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Appears in Collections:History and Politics eTheses
Title: Virtuous Intimates: the Political Friendships of John Adams, c.1774-1801
Author(s): Macpherson, Jamie
Supervisor(s): Nicolson, Colin
Keywords: John Adams
Issue Date: 25-Nov-2019
Publisher: University of Stirling
Abstract: This thesis studies John Adams’s five major political friendships during his twenty-seven years of national public service, 1774-1801, with: Abigail Adams, Samuel Adams, Elbridge Gerry, Thomas Jefferson, and Benjamin Rush. Each dyad demonstrates different aspects of friendship as a political relationship: primary friendship (Abigail Adams), idolised revolutionary (Samuel Adams), political alliance (Gerry), intellectual intimacy (Rush), and rivalry (Jefferson). Hitherto, scholars overlooked the politics of friendship and political friendship when studying political leadership in the Revolutionary Era and American republicanism. This thesis overcomes such limitations and examines how Adams considered and utilised friendship in Congressional service, diplomacy, and national leadership. Adams and his friends understood and celebrated friendship as a neo-classical relationship. Friendship presented an ideal relationship which governed the interactions between citizens and provided for a model of virtue in politics. This dissertation is separated into three books based on the stages in John’s public career: the Continental Congresses (1774-1778), international diplomacy (1778-1788), and executive service (1788-1801). At each stage of his public life, Adams looked to friendship to advance his career, defend his country, and debate radicalism. John changed his expectation of friendship at each stage: Abigail emerged as his primary political counsellor; Gerry his principle political ally; Jefferson his emergent rival; Rush his manipulating but intimate friend; Samuel Adams his idolised revolutionary ally, but radical opponent. As an isolated Congressman, diplomat, and national leader, friendship provided John with the ideal forum for confidential political exchanges through which he attempted to exert influence, resist radicalism, and defend his personal politics. Adams’s often impassioned letters to friends present a window into his private rumination. He entreated friends’ support, was sensitive to any perceived diminution of intimacy, and bitterly lamented political divisions. Friendship, for Adams, was the most intimate form of politics.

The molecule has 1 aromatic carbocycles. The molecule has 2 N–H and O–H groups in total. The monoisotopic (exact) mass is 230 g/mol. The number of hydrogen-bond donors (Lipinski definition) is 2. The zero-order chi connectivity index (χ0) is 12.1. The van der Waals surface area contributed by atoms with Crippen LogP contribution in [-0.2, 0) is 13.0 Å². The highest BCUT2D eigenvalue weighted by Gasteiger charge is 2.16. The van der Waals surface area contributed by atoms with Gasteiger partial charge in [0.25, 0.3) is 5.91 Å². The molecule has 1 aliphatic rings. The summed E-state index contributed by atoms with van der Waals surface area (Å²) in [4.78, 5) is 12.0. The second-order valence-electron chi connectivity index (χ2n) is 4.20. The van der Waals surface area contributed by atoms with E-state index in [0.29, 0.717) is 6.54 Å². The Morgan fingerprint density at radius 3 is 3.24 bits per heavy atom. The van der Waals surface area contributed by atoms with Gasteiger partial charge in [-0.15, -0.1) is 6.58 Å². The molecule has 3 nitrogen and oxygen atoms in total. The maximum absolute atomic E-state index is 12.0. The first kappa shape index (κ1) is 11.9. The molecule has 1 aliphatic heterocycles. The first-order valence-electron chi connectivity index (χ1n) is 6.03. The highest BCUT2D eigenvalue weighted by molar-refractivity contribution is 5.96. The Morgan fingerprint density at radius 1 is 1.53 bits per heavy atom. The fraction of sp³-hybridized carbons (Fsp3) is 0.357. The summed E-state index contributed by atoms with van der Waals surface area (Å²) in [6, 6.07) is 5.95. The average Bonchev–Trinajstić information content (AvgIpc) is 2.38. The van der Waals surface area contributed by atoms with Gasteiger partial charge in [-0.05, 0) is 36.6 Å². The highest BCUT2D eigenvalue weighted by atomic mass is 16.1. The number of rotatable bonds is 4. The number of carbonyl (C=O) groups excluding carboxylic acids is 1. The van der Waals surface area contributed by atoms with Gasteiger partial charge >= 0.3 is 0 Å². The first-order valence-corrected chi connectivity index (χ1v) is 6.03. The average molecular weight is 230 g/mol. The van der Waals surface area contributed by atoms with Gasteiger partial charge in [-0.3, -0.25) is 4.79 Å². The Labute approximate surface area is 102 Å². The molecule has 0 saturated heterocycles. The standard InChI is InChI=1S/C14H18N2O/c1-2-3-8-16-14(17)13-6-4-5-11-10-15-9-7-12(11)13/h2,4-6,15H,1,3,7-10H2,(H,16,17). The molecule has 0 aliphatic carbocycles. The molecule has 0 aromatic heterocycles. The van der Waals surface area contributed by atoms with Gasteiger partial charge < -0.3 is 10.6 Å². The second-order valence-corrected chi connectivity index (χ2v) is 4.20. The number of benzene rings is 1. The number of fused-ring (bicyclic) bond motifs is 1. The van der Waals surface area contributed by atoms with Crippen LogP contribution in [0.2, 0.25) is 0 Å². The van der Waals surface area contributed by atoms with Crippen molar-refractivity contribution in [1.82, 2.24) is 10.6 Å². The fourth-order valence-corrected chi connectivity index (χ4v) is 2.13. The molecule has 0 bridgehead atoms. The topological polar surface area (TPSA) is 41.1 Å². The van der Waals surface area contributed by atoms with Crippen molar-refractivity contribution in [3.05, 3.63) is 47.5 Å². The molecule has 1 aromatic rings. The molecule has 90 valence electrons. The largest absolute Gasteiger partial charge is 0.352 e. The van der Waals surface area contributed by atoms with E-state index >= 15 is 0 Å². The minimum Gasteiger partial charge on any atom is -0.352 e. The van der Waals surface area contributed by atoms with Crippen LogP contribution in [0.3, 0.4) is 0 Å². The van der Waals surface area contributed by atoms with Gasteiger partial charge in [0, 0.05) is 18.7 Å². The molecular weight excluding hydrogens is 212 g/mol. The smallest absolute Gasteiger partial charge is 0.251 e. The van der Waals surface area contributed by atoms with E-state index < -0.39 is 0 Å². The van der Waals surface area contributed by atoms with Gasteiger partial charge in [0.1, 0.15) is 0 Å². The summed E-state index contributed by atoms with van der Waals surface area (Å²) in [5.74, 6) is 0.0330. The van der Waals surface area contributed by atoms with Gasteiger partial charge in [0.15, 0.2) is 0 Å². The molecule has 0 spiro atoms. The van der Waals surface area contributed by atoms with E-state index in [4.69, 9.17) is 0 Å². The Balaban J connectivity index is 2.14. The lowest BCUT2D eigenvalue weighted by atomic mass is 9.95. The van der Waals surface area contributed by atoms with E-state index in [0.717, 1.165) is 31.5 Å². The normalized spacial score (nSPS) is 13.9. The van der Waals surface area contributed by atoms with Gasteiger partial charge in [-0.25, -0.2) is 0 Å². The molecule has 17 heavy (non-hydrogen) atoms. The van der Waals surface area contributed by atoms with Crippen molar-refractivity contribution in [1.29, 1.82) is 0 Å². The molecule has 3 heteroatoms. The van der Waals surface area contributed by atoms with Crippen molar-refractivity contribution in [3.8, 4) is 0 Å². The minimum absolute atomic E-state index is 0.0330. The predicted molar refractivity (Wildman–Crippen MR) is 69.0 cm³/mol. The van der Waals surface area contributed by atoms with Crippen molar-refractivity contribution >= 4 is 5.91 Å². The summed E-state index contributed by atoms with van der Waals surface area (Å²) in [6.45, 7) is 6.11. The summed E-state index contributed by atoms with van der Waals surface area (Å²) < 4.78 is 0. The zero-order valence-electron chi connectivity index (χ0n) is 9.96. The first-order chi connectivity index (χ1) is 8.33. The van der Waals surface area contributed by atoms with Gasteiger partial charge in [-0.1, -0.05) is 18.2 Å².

Type: Thesis or Dissertation

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